More specifically, the two types of blood cancer tend to infiltrate the white blood cell of cats as opposed to the red. Even so, there are slight differences between lymphoma and the feline leukemia virus.

Leukemia 

Feline leukemia (Leukemia) has been categorized as an inheritable disease caused by a cat’s infection. The most common cause of feline leukemia is when infected blood enters another cat through bites or scratches during fighting over territory; however, this does not happen very often so other factors may be involved such as exposure to environmental contaminants like radioactive materials or chemicals which could also lead to cancers developing.

As a cancer of the blood, it is no surprise that leukemia negatively affects the blood of felines. But unlike lymphoma, the feline leukemia virus (FeLV), zeroes in on bone marrow as well. Leukemia results in the overproduction of abnormal cells to the point where your cat's system contains far more white blood cells than is considered healthy. This leads to an imbalance between red and white cells in the blood which can result in the feline leukemia virus.

Lymphoma 

Lymphoma is a disease that occurs in cats. It's an abnormal growth of lymphocytes, which are cells found throughout the body and fight infection by producing antibodies to destroy invading pathogens. Lymphoma can occur anywhere there is a significant concentration of these immune system-active cells such as the bone marrow or spleen; but it most often grows rapidly into one area where they have proliferated excessively like around major organs including lungs, liver, gut, etc., then tendrils grow outward from this tumor mass attacking other areas with more normal tissue until eventually, metastatic cancers develop elsewhere--in some cases even entering bones. Lymphoma, as the name suggests, is cancer that impacts the lymph nodes, which are a specific type of white blood cell. Like leukemia, lymphoma is a cancer of the blood.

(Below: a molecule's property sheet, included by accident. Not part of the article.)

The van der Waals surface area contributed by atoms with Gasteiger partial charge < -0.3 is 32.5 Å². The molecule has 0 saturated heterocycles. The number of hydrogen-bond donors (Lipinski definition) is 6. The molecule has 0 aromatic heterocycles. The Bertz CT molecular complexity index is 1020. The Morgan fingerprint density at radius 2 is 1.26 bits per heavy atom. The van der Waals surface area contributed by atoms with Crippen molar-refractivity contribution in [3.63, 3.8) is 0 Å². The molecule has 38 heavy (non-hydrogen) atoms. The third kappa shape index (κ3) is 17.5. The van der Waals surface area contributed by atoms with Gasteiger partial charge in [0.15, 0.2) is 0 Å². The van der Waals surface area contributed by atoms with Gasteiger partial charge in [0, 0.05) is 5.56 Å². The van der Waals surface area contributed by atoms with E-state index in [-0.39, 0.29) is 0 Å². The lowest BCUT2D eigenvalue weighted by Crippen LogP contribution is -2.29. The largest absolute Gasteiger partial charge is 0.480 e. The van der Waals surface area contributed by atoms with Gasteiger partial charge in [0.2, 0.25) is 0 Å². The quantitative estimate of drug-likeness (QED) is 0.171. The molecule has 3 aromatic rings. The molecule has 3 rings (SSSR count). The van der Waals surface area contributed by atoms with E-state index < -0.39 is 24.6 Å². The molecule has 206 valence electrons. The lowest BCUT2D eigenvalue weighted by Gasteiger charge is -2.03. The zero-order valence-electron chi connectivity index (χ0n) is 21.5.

How To Prevent Feline Lymphoma

Technically speaking, there is no surefire way to fully protect your feline from lymphoma because it can appear in very healthy cats, and blood cancer in cats can be transmitted via the FeLV. However, there are plenty of preventative measures you can take on behalf of your cat to reduce the likelihood that your cat will fall ill.

First and foremost, ensuring that your cat stays up-to-date with his or her vaccinations is key to preventing the disease. As mentioned, the virus is a threat to the health of your cat, especially in relation to cancer of the blood. By vaccinating your pet against the virus (FeLV), you can drastically lower the possibility of your cat being diagnosed with blood cancer. 

The next step to preventing feline lymphoma is ensuring that your cat has a good diet. It's important to make sure you feed them enough food and the right type of food for their age, body size, activity level, and health status. You should also take steps to protect yourself from exposure by handling raw meat in areas where animals cannot access it (such as inside an airtight container) or be mindful when pets come into contact with surfaces where they have handled animal products such as feeding bowls, pet bedding or toys while cleaning up accidents outside if possible. In addition, cats need plenty of freshwater every day!

Also, keep an eye on the cats that your feline friend hangs out with because the FeLV can be transferred from one animal to another. If your cat interacts with other cats that have the virus, your pet’s chances of falling sick with FeLV are more probable. 

Lastly, catching and diagnosing cancer as early as possible is a great way to prevent the exacerbation of the illness. The sooner your cat is diagnosed, the faster treatment can be administered. Cancer that is treated during the earlier stages is easier to fight than illnesses that have been left untreated for a long period of time, so reach out to the vet when you first notice signs of lymphoma or any illness in your pet.

How long do cats live after being diagnosed with lymphoma?